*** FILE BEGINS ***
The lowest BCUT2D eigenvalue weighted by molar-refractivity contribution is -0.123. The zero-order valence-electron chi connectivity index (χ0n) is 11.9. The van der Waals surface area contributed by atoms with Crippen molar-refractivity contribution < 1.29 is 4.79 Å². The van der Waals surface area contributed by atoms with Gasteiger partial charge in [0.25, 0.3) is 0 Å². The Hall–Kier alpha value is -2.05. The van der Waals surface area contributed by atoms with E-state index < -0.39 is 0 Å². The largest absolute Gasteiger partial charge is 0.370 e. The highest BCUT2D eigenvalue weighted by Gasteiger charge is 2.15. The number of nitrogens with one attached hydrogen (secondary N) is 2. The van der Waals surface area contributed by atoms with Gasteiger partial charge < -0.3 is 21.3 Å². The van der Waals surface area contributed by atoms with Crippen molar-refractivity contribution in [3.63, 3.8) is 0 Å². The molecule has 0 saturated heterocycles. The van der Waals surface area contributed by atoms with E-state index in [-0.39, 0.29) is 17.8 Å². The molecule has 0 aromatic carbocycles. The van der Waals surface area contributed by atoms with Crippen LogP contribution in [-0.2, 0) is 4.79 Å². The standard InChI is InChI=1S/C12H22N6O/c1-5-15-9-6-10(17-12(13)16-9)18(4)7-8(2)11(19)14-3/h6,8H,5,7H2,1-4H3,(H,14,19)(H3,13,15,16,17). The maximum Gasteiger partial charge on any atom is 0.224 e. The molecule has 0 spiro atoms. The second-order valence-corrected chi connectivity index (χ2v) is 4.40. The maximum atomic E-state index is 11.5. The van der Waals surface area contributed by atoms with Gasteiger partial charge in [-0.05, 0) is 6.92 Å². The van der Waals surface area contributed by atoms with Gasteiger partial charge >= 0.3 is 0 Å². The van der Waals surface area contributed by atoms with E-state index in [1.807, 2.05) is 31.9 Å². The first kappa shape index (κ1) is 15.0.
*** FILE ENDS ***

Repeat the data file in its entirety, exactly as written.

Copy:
The lowest BCUT2D eigenvalue weighted by molar-refractivity contribution is -0.123. The zero-order valence-electron chi connectivity index (χ0n) is 11.9. The van der Waals surface area contributed by atoms with Crippen molar-refractivity contribution < 1.29 is 4.79 Å². The van der Waals surface area contributed by atoms with Gasteiger partial charge in [0.25, 0.3) is 0 Å². The Hall–Kier alpha value is -2.05. The van der Waals surface area contributed by atoms with E-state index < -0.39 is 0 Å². The largest absolute Gasteiger partial charge is 0.370 e. The highest BCUT2D eigenvalue weighted by Gasteiger charge is 2.15. The number of nitrogens with one attached hydrogen (secondary N) is 2. The van der Waals surface area contributed by atoms with Gasteiger partial charge < -0.3 is 21.3 Å². The van der Waals surface area contributed by atoms with Crippen molar-refractivity contribution in [3.63, 3.8) is 0 Å². The molecule has 0 saturated heterocycles. The van der Waals surface area contributed by atoms with E-state index in [-0.39, 0.29) is 17.8 Å². The molecule has 0 aromatic carbocycles. The van der Waals surface area contributed by atoms with Crippen LogP contribution in [-0.2, 0) is 4.79 Å². The standard InChI is InChI=1S/C12H22N6O/c1-5-15-9-6-10(17-12(13)16-9)18(4)7-8(2)11(19)14-3/h6,8H,5,7H2,1-4H3,(H,14,19)(H3,13,15,16,17). The maximum Gasteiger partial charge on any atom is 0.224 e. The molecule has 0 spiro atoms. The second-order valence-corrected chi connectivity index (χ2v) is 4.40. The maximum atomic E-state index is 11.5. The van der Waals surface area contributed by atoms with Gasteiger partial charge in [-0.05, 0) is 6.92 Å². The van der Waals surface area contributed by atoms with Gasteiger partial charge >= 0.3 is 0 Å². The van der Waals surface area contributed by atoms with E-state index in [1.807, 2.05) is 31.9 Å². The first kappa shape index (κ1) is 15.0.